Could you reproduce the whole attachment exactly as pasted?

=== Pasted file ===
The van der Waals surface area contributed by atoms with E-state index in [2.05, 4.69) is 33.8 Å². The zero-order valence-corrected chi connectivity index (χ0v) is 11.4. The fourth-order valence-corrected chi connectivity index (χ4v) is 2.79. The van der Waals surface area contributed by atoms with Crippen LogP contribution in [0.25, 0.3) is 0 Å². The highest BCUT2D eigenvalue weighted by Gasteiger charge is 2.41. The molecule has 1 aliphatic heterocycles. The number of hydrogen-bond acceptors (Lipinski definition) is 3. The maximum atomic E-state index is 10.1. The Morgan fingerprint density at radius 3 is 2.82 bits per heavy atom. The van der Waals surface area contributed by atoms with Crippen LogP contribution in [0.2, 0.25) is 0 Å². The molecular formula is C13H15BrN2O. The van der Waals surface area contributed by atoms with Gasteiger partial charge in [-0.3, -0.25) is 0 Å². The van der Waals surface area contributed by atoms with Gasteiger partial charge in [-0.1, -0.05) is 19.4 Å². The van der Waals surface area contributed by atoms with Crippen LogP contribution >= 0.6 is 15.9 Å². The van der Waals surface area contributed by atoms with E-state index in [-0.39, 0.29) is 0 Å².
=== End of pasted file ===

The van der Waals surface area contributed by atoms with E-state index in [2.05, 4.69) is 33.8 Å². The zero-order valence-corrected chi connectivity index (χ0v) is 11.4. The fourth-order valence-corrected chi connectivity index (χ4v) is 2.79. The van der Waals surface area contributed by atoms with Crippen LogP contribution in [0.25, 0.3) is 0 Å². The highest BCUT2D eigenvalue weighted by Gasteiger charge is 2.41. The molecule has 1 aliphatic heterocycles. The number of hydrogen-bond acceptors (Lipinski definition) is 3. The maximum atomic E-state index is 10.1. The Morgan fingerprint density at radius 3 is 2.82 bits per heavy atom. The van der Waals surface area contributed by atoms with Crippen LogP contribution in [0.2, 0.25) is 0 Å². The molecular formula is C13H15BrN2O. The van der Waals surface area contributed by atoms with Gasteiger partial charge in [-0.3, -0.25) is 0 Å². The van der Waals surface area contributed by atoms with Gasteiger partial charge in [-0.1, -0.05) is 19.4 Å². The van der Waals surface area contributed by atoms with Crippen LogP contribution >= 0.6 is 15.9 Å². The van der Waals surface area contributed by atoms with E-state index in [-0.39, 0.29) is 0 Å².